Running your own business can be rewarding, both emotionally and financially, but it comes with many responsibilities. One of these is more complicated tax obligations. In addition to doing taxes for your business, you'll be responsible for handling state and federal payroll taxes for your employees, both full and part time. Figuring out what this includes can be tricky. Here are some guidelines to help you get it right.

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Determining the Required Amount for Withholding

As an employer, you are required by law or statute to withhold a number of required tax payments from your employees’ paychecks. These include federal income tax, Social Security, Medicare, and state income taxes, as well as any applicable local taxes. Local taxes may include disability and unemployment insurance, depending on your state and city. These withholdings are mandatory; they must be taken out regardless of whether the employee wants the deductions taken out or not.

At the federal level, the amount of withholding required depends on the employee’s income and deductions. When you hire a new employee, ask him or her to  complete the IRS W4 form, which tells you how much to withhold. You can see IRS Publication 15 to find out more about federal income tax rates and withholding requirements. In addition to federal income tax withholding, you must also retain 6 percent of the employee’s gross income for Social Security taxes and 1.45 percent for Medicare. (As an employer, you will be required to match those amounts from your business’s funds.) Withholding rates for both Social Security and Medicare change for high-income employees; for instance, Medicare withholding climbs to 2.35 percent for those earning more than $200,000. Consult the latest IRS publications for specific guidelines.

State and local withholding requirements vary widely. Generally, you can learn about these requirements from your state and local revenue agencies. Visit the agency or search online to get the most recent information and any required forms.

Taken together, the required withholding for federal, state, and local taxes plus Social Security and Medicare constitutes the amount that must legally be kept back from the employee’s pay. You’ll pay the required funds, plus your share of the employee’s Social Security and Medicare taxes, to the appropriate taxing agencies (the IRS for federal income tax, Social Security, and Medicare; the state or local agency for other taxes).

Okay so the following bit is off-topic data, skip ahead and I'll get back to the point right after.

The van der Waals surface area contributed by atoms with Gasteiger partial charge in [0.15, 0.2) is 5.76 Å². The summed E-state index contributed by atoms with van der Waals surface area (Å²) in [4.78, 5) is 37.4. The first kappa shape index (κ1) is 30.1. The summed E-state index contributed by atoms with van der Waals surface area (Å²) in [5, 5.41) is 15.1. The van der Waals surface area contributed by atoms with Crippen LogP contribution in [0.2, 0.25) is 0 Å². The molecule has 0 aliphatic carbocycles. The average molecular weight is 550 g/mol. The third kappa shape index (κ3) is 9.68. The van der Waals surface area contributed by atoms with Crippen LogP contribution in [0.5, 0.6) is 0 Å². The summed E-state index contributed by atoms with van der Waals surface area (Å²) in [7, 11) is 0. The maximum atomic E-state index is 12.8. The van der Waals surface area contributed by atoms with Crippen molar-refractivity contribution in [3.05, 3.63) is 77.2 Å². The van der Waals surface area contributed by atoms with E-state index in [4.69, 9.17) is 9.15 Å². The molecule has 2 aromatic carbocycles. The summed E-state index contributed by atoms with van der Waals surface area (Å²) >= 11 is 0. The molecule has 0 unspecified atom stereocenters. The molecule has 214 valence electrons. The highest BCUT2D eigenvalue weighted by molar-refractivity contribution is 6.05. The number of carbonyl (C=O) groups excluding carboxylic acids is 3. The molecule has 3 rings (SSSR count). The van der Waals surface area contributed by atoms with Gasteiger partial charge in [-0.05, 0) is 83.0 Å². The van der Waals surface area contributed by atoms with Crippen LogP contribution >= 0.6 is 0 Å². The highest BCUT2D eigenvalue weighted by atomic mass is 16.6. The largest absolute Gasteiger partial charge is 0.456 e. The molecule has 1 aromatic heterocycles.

Calculating Net Pay

To calculate an employee’s net pay, begin with his or her gross pay—either the negotiated hourly pay rate multiplied by the hours worked or the portion of the agreed salary applying to the pay period. Then, deduct the required payroll deductions, based on the employee’s gross pay. These funds will be forwarded to the appropriate federal, state, or local taxing agencies. Finally, take into account voluntary deductions, for benefits such as health or life insurance, retirement contributions, or other optional items the employee has selected. These funds will be paid out to the insurance carrier, retirement plan, or other organization, as appropriate. The remaining amount is the employee’s net pay—the amount that should appear on the paycheck. You'll have to repeat these calculations for each employee.

For more help managing employees, see our Employer Center.

Get started Ask a Lawyer a Question You'll hear back in one business day.

Get started Ask a Lawyer a Question You'll hear back in one business day.